Proof: We proceed by arguments similar to that for Lemma 4. Again, f(x) = f0(x) + u(x), and u(x) is an analytic function. Let {Qk}k=1M be an arbitrary partition of Ωa. First, let us consider Qk covering the common boundary Γi,j of a pair of neighboring sub-domains Ωi and Ωj and is contained in ΩiΩj (Fig. 5 (a)). As in the proof of Lemma 4, for gC0(Qk) we have

supθS1supgC0(Qk),g(x)1Qkf(x)dgdθ(x)dx=Γi,jQkfj(x)fi(x)ds+O(1)Qk+o(1)Γi,jQk.
(101)

Repeatedly performing 2-D integrations by parts, for gC0(Qk) we have

Qkf(x)dn+1gdθn+1(x)dx=QkΩif(x)dn+1gdθn+1(x)dx+QkΩjf(x)dn+1gdθn+1(x)dx=Γi,jQk(fj(x)fi(x))dngdθn(x)cos<θ,θN>dsQkΩidfdθ(x)dngdθn(x)dxQkΩjdfdθ(x)dngdθn(x)dx=Γi,jQk(fj(x)fi(x))dngdθn(x)cos<θ,θN>dsΓi,jQk(dfjdθ(x)dfidθ(x))dn1gdθn1(x)cos<θ,θN>ds+QkΩid2fdθ2(x)dn1gdθn1(x)dx+QkΩjd2fdθ2(x)dn1gdθn1(x)dx=l=1n(1)lΓi,jQk(dlfjdθl(x)dlfidθl(x))dnlgdθnl(x)cos<θ,θN>ds+(1)n+1(QkΩidn+1fdθn+1(x)g(x)dx+QkΩjdn+1fdθn+1(x)g(x)dx)=l=1n1(1)lΓi,jQk(dlfjdθl(x)dlfidθl(x))dnlgdθnl(x)cos<θ,θN>ds+(1)nΓi,jQk(dnfjdθn(x)dnfidθn(x))g(x)cos<θ,θN>ds+(1)n+1Qkdn+1fdθn+1(x)g(x)dx,
(102)

where θN is the normal vector of the boundary curve Γi,j pointing from Ωj towards Ωi, and <θ,θN > the angle between the vectors θ and θN. For the second term on the right-hand side of Eq. (102), we have

supgC0(Qk),g(x)1(1)nΓi,jQk(dnfjdθn(x)dnfidθn(x))g(x)cos<θ,θN>ds=Γi,jQkdnfjdθn(x)dnfidθn(x)cos<θ,θN>ds,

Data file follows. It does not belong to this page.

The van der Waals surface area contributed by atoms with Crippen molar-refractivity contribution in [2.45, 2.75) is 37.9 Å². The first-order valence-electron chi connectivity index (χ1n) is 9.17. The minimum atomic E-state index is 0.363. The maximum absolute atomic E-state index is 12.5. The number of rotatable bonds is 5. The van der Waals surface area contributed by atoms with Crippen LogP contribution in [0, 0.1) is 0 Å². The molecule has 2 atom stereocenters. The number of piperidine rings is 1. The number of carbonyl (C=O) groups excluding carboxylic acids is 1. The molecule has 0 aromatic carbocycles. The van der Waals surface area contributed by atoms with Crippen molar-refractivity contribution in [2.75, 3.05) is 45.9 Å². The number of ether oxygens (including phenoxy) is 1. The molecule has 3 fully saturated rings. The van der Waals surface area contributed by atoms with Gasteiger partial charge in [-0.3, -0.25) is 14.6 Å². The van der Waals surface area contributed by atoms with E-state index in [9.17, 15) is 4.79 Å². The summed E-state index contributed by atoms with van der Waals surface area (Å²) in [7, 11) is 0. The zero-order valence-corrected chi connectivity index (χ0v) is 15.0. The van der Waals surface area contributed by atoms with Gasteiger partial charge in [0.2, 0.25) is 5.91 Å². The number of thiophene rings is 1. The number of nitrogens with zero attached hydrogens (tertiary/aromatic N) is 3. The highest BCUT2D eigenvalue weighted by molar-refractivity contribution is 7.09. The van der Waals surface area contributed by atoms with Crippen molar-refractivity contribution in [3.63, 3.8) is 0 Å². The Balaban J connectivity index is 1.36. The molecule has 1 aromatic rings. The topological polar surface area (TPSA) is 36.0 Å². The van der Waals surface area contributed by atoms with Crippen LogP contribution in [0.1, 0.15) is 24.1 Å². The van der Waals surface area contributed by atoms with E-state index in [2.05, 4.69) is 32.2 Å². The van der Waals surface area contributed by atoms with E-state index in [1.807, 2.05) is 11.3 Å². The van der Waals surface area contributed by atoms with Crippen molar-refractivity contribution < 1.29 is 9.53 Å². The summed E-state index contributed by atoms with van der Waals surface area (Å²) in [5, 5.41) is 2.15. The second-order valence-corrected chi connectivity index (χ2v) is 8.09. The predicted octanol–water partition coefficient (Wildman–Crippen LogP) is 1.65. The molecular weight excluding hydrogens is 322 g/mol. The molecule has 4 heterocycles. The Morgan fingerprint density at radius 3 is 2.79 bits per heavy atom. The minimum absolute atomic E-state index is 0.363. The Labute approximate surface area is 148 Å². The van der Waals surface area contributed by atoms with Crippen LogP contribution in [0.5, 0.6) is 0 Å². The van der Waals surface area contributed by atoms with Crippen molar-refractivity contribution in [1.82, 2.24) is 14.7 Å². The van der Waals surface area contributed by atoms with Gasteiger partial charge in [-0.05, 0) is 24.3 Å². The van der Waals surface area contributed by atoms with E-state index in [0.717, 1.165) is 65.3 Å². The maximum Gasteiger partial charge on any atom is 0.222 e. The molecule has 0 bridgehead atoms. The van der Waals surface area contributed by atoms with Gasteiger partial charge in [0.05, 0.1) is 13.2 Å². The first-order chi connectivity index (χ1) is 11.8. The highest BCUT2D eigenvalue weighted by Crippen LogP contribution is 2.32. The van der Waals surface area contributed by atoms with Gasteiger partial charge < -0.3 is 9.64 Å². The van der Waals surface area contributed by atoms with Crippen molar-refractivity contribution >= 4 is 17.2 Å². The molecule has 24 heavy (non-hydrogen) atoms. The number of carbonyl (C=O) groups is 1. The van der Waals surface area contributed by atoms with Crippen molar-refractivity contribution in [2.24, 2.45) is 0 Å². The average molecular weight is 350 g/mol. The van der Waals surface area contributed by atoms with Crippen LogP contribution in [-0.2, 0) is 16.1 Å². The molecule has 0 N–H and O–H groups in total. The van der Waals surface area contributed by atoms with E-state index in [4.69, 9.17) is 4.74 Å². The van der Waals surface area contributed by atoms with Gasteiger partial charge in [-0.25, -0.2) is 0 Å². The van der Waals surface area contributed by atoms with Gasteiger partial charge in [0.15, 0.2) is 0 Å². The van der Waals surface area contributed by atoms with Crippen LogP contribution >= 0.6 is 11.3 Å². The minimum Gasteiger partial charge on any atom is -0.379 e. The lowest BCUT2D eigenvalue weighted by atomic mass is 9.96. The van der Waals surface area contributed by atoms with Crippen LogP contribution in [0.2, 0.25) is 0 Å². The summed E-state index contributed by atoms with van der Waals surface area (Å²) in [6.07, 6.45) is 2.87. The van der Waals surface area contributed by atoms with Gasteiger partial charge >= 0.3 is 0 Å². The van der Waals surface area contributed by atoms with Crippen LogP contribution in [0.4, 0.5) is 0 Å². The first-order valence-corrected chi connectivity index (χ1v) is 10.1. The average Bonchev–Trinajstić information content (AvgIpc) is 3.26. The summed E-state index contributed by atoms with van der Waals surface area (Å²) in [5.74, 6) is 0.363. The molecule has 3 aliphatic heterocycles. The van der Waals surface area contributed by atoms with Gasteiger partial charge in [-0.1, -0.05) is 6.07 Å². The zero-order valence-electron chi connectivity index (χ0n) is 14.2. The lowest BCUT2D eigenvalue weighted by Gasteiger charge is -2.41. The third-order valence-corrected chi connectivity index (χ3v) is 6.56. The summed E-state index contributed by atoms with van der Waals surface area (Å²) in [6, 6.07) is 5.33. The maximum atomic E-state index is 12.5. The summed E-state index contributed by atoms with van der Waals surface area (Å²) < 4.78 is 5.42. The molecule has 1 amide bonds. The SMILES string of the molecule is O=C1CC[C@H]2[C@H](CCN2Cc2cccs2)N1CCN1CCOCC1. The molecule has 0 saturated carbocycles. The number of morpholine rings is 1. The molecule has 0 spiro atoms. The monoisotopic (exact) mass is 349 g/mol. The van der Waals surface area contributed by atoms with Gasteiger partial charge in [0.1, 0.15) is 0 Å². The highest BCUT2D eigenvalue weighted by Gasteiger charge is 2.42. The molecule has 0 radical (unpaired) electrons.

(103)
supθS1supgC0(Qk),g(x)1(1)nΓi,jQk(dnfjdθn(x)dnfidθn(x))g(x)cos<θ,θN>ds=Γi,jQkmaxθS1(dnfjdθn(x)dnfidθn(x)cos<θ,θN>)ds+o(1)Γi,jQk.
(104)

For the third term on the right-hand side of Eq. (102), we have

(1)n+1Qkdn+1fdθn+1(x)g(x)dx=O(1)Qk.
(105)

We proceed to evaluate supθS1supgC0(Qk),g(x)1Qkf(x)dn+1gdθn+1(x)dx in the following two cases.

Case 1: If there exist some θ [set membership] S1 and some xΓi,jQk such that max0ln1dlfjdθl(x)dlfjdθl(x)0, then for an arbitrary real constant series {Cl}l=1n1 and an arbitrary compact set KQk, there exists a gC0(Qk) satisfying |g(x) and

dnlgdθn1(x)=Cl(1)l(dlfjdθl(x)dlfidθl(x)),for1ln1,xΓi,jK,and
(106)

we have

supθS1supgC0(Qk),g(x)1l=1n1(1)lΓi,jQk(dlfjdθl(x)dlfidθl(x))dn1gdθnl(x)cos<θ,θN>ds=+.
(107)

Combining Eqs. (104), (105) and (107), we obtain

supθS1supgC0(Qk),g(x)1Qkf(x)dn+1gdθn+1(x)dxsupθS1supgC0(Qk),g(x)1l=1n1(1)lΓi,jQk(dlfjdθl(x)dlfidθl(x))dnlgdθnl(x)cos<θ,θN>dssupθS1supgC0(Qk),g(x)1(1)nΓi,jQk(dnfjdθn(x)dnfidθn(x))cos<θ,θN>dssupθS1supgC0(Qk),g(x)1Qkdn+1fdθn+1(x)g(x)dx=+.
(108)

Case 2: Otherwise, dlfjdθl(x)dlfjdθl(x)=0 for xΓi,jQk, θ [set membership] S1, 0 ≤ ln −1. The first term on the right-hand side of Eq. (102) equals 0. Then, we have

supθS1supgC0(Qk),g(x)1Qkf(x)dn+1gdθn+1(x)dx=Γi,jQkmaxθS1(dnfjdθn(x)dnfidθn(x)cos<θ,θN>)ds+O(1)Qk+o(1)Γi,jQk.
(109)